2. With the top-five-restaurants layer selected, click the Duplicate Layer icon, which looks like two overlapping squares. Rename this layer to top-five-restaurants-label (which you can do at the very top of the styling details panel where it reports the layer name).
  3. In the styling details panel of top-five-restaurants-label, click Select Data, and set the Type to Symbol.
  4. Now switch over to the Style panel, and set the Text field as (rank) & ". " & (labeltext). This will substitute in the values from your rank and labeltext fields so that your labels look like “1. Fidelina’s”, “2. Kabob House”, etc.  If this part doesn’t work, you may need to wait a bit longer for your tileset to update. Try logging out of Mapbox and logging back in a few minutes later.
  5. Click the Position menu, and set up your labels so they appear to the upper-right of the point, with an x offset of .5 em and a y offset of -.5 em, or whatever looks good to you. You should see the effects immediately once you set these properties.
  6. Zoom the map to an extent where your five restaurants can be seen.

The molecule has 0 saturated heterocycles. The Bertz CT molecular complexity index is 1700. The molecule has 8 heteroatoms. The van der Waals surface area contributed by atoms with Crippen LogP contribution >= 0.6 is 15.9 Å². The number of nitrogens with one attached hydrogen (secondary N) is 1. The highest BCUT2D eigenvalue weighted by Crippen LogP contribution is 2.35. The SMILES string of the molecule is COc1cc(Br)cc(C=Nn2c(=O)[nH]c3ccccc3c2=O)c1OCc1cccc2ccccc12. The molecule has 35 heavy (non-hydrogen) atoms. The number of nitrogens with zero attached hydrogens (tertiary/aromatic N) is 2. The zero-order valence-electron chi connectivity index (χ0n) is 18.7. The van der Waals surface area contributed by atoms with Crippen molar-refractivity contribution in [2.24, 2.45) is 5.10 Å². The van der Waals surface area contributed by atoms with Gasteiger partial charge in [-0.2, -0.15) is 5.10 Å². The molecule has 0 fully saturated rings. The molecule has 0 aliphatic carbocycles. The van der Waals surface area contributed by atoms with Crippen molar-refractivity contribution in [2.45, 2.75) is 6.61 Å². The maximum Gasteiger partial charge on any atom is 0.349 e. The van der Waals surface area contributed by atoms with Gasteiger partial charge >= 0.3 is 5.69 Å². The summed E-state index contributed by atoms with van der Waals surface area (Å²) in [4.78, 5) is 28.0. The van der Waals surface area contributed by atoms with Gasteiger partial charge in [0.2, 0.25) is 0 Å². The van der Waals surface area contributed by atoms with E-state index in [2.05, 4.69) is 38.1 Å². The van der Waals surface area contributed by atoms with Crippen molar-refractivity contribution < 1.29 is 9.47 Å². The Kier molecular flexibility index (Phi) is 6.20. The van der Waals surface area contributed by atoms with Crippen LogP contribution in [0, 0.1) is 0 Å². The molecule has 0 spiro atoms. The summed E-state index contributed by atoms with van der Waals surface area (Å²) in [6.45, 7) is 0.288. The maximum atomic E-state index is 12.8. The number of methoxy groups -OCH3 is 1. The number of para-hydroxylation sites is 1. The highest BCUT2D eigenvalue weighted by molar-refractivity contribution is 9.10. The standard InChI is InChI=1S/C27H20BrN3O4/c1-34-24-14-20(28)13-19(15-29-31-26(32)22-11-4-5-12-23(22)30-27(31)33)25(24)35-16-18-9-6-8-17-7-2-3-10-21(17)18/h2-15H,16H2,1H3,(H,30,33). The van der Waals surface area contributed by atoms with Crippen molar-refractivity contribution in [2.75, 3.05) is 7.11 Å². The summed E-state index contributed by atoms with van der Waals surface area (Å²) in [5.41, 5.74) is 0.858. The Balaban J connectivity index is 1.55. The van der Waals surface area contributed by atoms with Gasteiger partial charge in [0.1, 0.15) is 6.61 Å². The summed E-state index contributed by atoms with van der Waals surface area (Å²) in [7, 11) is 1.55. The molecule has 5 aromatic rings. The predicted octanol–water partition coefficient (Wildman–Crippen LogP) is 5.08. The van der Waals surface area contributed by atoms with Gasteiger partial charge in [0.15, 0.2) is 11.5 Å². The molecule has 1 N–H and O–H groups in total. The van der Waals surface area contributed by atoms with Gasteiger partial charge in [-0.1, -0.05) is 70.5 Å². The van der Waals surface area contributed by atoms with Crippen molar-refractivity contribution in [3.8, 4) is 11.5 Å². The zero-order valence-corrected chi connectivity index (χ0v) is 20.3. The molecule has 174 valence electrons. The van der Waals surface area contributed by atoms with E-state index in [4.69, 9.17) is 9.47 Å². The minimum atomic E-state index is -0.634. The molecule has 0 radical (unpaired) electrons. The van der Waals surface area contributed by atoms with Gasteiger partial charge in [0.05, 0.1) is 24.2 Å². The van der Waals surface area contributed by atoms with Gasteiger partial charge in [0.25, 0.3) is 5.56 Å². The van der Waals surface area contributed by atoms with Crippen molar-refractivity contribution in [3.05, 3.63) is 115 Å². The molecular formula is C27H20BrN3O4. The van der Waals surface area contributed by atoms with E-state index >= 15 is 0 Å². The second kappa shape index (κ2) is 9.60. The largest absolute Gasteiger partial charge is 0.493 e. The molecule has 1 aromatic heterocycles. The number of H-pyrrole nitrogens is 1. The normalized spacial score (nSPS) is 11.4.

7. Make any further changes you want to make to your basemap in order to help the restaurants to stand out. For example, I lightened up my roads a bit.
  8. When the map looks the way you want, click the Publish style button. You can use the little swipe tool to see the differences between the original map and the one you modified. Then click Publish again to confirm (don’t click Publish As New).

    Now, let’s take a look at how this would appear in a web map. A simple way to preview the map is in Mapbox’s basic web viewer.
  9. Click Share... button.
  10. Under Share, copy the Share Preview URL and paste it into a brand new web browser. Take a look at the map you just made!